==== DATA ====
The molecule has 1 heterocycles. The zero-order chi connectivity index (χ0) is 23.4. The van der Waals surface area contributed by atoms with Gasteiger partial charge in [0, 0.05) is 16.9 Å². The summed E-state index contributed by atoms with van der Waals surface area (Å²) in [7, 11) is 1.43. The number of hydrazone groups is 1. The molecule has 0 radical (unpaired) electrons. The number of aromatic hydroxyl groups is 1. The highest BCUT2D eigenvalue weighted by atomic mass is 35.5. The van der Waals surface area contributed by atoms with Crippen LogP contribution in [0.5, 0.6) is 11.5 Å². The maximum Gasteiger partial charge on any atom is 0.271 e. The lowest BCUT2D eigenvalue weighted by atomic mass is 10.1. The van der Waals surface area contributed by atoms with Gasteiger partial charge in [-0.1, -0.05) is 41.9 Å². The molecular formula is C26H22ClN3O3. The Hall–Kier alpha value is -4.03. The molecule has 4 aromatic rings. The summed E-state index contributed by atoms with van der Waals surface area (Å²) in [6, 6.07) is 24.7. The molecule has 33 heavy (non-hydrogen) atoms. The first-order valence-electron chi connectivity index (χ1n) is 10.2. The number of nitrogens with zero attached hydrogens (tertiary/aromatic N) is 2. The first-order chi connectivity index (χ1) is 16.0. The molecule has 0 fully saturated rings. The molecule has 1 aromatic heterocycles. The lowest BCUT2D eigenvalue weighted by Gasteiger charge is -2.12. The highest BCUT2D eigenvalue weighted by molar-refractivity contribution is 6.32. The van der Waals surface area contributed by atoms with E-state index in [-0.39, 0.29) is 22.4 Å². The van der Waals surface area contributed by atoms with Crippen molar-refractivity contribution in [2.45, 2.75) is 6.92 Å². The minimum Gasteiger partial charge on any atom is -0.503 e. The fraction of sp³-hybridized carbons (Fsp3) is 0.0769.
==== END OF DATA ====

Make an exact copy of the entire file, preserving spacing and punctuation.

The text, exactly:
The molecule has 1 heterocycles. The zero-order chi connectivity index (χ0) is 23.4. The van der Waals surface area contributed by atoms with Gasteiger partial charge in [0, 0.05) is 16.9 Å². The summed E-state index contributed by atoms with van der Waals surface area (Å²) in [7, 11) is 1.43. The number of hydrazone groups is 1. The molecule has 0 radical (unpaired) electrons. The number of aromatic hydroxyl groups is 1. The highest BCUT2D eigenvalue weighted by atomic mass is 35.5. The van der Waals surface area contributed by atoms with Crippen LogP contribution in [0.5, 0.6) is 11.5 Å². The maximum Gasteiger partial charge on any atom is 0.271 e. The lowest BCUT2D eigenvalue weighted by atomic mass is 10.1. The van der Waals surface area contributed by atoms with Gasteiger partial charge in [-0.1, -0.05) is 41.9 Å². The molecular formula is C26H22ClN3O3. The Hall–Kier alpha value is -4.03. The molecule has 4 aromatic rings. The summed E-state index contributed by atoms with van der Waals surface area (Å²) in [6, 6.07) is 24.7. The molecule has 33 heavy (non-hydrogen) atoms. The first-order valence-electron chi connectivity index (χ1n) is 10.2. The number of nitrogens with zero attached hydrogens (tertiary/aromatic N) is 2. The first-order chi connectivity index (χ1) is 16.0. The molecule has 0 fully saturated rings. The molecule has 1 aromatic heterocycles. The lowest BCUT2D eigenvalue weighted by Gasteiger charge is -2.12. The highest BCUT2D eigenvalue weighted by molar-refractivity contribution is 6.32. The van der Waals surface area contributed by atoms with E-state index in [-0.39, 0.29) is 22.4 Å². The van der Waals surface area contributed by atoms with Crippen molar-refractivity contribution in [2.45, 2.75) is 6.92 Å². The minimum Gasteiger partial charge on any atom is -0.503 e. The fraction of sp³-hybridized carbons (Fsp3) is 0.0769.